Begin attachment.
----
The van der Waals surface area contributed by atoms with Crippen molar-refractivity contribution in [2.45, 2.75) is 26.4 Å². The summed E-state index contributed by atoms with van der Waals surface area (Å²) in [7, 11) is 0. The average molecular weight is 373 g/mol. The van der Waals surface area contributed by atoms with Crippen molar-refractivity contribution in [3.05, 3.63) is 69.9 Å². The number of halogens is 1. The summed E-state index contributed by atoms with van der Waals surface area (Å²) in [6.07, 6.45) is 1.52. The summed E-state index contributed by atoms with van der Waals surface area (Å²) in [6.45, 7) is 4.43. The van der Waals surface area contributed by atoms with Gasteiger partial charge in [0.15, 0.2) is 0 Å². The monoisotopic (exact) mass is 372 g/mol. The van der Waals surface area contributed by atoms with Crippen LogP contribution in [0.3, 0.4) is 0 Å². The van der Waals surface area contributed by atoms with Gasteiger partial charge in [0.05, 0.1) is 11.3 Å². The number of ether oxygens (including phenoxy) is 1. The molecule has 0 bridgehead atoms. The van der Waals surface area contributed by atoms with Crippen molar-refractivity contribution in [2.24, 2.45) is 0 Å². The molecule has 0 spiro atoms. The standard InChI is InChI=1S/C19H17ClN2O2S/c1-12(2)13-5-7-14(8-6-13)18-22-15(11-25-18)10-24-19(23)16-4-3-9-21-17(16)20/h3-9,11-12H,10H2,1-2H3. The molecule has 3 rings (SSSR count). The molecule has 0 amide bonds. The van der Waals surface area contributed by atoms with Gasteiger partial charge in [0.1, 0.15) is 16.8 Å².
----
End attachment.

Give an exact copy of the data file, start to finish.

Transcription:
The van der Waals surface area contributed by atoms with Crippen molar-refractivity contribution in [2.45, 2.75) is 26.4 Å². The summed E-state index contributed by atoms with van der Waals surface area (Å²) in [7, 11) is 0. The average molecular weight is 373 g/mol. The van der Waals surface area contributed by atoms with Crippen molar-refractivity contribution in [3.05, 3.63) is 69.9 Å². The number of halogens is 1. The summed E-state index contributed by atoms with van der Waals surface area (Å²) in [6.07, 6.45) is 1.52. The summed E-state index contributed by atoms with van der Waals surface area (Å²) in [6.45, 7) is 4.43. The van der Waals surface area contributed by atoms with Gasteiger partial charge in [0.15, 0.2) is 0 Å². The monoisotopic (exact) mass is 372 g/mol. The van der Waals surface area contributed by atoms with Crippen LogP contribution in [0.3, 0.4) is 0 Å². The van der Waals surface area contributed by atoms with Gasteiger partial charge in [0.05, 0.1) is 11.3 Å². The number of ether oxygens (including phenoxy) is 1. The molecule has 0 bridgehead atoms. The van der Waals surface area contributed by atoms with Crippen molar-refractivity contribution in [2.24, 2.45) is 0 Å². The molecule has 0 spiro atoms. The standard InChI is InChI=1S/C19H17ClN2O2S/c1-12(2)13-5-7-14(8-6-13)18-22-15(11-25-18)10-24-19(23)16-4-3-9-21-17(16)20/h3-9,11-12H,10H2,1-2H3. The molecule has 3 rings (SSSR count). The molecule has 0 amide bonds. The van der Waals surface area contributed by atoms with Gasteiger partial charge in [0.1, 0.15) is 16.8 Å².